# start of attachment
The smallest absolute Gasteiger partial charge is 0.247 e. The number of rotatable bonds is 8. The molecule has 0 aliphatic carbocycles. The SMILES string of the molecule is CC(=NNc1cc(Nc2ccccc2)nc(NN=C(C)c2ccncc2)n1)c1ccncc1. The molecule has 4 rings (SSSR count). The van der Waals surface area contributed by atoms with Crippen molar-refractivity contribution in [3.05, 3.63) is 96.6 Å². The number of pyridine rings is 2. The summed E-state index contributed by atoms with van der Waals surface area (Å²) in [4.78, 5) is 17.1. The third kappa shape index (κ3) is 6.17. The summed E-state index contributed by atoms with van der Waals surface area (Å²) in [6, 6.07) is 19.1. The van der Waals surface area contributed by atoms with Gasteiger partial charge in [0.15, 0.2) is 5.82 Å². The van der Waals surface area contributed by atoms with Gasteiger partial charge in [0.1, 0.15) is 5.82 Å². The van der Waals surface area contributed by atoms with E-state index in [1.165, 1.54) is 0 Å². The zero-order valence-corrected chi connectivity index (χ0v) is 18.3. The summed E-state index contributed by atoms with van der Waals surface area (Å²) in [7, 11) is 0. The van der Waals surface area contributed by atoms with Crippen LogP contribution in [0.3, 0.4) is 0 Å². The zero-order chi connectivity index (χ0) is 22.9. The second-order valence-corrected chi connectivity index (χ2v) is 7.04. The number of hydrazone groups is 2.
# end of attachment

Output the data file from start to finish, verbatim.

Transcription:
The smallest absolute Gasteiger partial charge is 0.247 e. The number of rotatable bonds is 8. The molecule has 0 aliphatic carbocycles. The SMILES string of the molecule is CC(=NNc1cc(Nc2ccccc2)nc(NN=C(C)c2ccncc2)n1)c1ccncc1. The molecule has 4 rings (SSSR count). The van der Waals surface area contributed by atoms with Crippen molar-refractivity contribution in [3.05, 3.63) is 96.6 Å². The number of pyridine rings is 2. The summed E-state index contributed by atoms with van der Waals surface area (Å²) in [4.78, 5) is 17.1. The third kappa shape index (κ3) is 6.17. The summed E-state index contributed by atoms with van der Waals surface area (Å²) in [6, 6.07) is 19.1. The van der Waals surface area contributed by atoms with Gasteiger partial charge in [0.15, 0.2) is 5.82 Å². The van der Waals surface area contributed by atoms with Gasteiger partial charge in [0.1, 0.15) is 5.82 Å². The van der Waals surface area contributed by atoms with E-state index in [1.165, 1.54) is 0 Å². The zero-order valence-corrected chi connectivity index (χ0v) is 18.3. The summed E-state index contributed by atoms with van der Waals surface area (Å²) in [7, 11) is 0. The van der Waals surface area contributed by atoms with Crippen LogP contribution in [0.3, 0.4) is 0 Å². The zero-order chi connectivity index (χ0) is 22.9. The second-order valence-corrected chi connectivity index (χ2v) is 7.04. The number of hydrazone groups is 2.